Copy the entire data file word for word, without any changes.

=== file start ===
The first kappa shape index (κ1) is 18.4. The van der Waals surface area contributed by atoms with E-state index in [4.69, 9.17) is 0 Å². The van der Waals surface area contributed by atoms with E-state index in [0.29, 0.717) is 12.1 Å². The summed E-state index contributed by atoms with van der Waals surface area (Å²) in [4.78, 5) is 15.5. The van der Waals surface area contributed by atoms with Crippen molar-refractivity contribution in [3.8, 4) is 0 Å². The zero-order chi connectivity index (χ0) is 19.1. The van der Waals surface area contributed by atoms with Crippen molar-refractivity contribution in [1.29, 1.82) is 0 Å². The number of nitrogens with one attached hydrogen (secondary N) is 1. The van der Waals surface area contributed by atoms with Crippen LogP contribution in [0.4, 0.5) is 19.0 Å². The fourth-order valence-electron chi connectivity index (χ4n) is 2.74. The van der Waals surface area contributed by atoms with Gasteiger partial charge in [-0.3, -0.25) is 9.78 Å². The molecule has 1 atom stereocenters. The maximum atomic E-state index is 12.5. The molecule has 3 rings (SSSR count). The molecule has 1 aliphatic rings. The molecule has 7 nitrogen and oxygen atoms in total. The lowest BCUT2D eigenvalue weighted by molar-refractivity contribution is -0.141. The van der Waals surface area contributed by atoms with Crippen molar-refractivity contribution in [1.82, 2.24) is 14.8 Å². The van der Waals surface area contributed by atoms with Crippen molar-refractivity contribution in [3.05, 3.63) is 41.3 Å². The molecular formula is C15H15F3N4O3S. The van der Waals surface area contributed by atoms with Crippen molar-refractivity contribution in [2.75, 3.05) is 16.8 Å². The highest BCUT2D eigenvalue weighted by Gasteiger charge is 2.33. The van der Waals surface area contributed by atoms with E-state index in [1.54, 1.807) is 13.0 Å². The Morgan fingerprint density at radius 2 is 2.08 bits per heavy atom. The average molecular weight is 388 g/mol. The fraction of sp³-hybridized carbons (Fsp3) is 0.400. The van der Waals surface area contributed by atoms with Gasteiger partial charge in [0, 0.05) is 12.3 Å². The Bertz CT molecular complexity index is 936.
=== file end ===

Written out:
The first kappa shape index (κ1) is 18.4. The van der Waals surface area contributed by atoms with E-state index in [4.69, 9.17) is 0 Å². The van der Waals surface area contributed by atoms with E-state index in [0.29, 0.717) is 12.1 Å². The summed E-state index contributed by atoms with van der Waals surface area (Å²) in [4.78, 5) is 15.5. The van der Waals surface area contributed by atoms with Crippen molar-refractivity contribution in [3.8, 4) is 0 Å². The zero-order chi connectivity index (χ0) is 19.1. The van der Waals surface area contributed by atoms with Crippen molar-refractivity contribution in [1.29, 1.82) is 0 Å². The number of nitrogens with one attached hydrogen (secondary N) is 1. The van der Waals surface area contributed by atoms with Crippen LogP contribution in [0.4, 0.5) is 19.0 Å². The fourth-order valence-electron chi connectivity index (χ4n) is 2.74. The van der Waals surface area contributed by atoms with Gasteiger partial charge in [-0.3, -0.25) is 9.78 Å². The molecule has 1 atom stereocenters. The maximum atomic E-state index is 12.5. The molecule has 3 rings (SSSR count). The molecule has 1 aliphatic rings. The molecule has 7 nitrogen and oxygen atoms in total. The lowest BCUT2D eigenvalue weighted by molar-refractivity contribution is -0.141. The van der Waals surface area contributed by atoms with Crippen molar-refractivity contribution in [1.82, 2.24) is 14.8 Å². The van der Waals surface area contributed by atoms with Crippen molar-refractivity contribution in [3.05, 3.63) is 41.3 Å². The molecular formula is C15H15F3N4O3S. The van der Waals surface area contributed by atoms with Crippen molar-refractivity contribution in [2.75, 3.05) is 16.8 Å². The highest BCUT2D eigenvalue weighted by Gasteiger charge is 2.33. The van der Waals surface area contributed by atoms with E-state index in [1.54, 1.807) is 13.0 Å². The Morgan fingerprint density at radius 2 is 2.08 bits per heavy atom. The average molecular weight is 388 g/mol. The fraction of sp³-hybridized carbons (Fsp3) is 0.400. The van der Waals surface area contributed by atoms with Gasteiger partial charge in [0, 0.05) is 12.3 Å². The Bertz CT molecular complexity index is 936.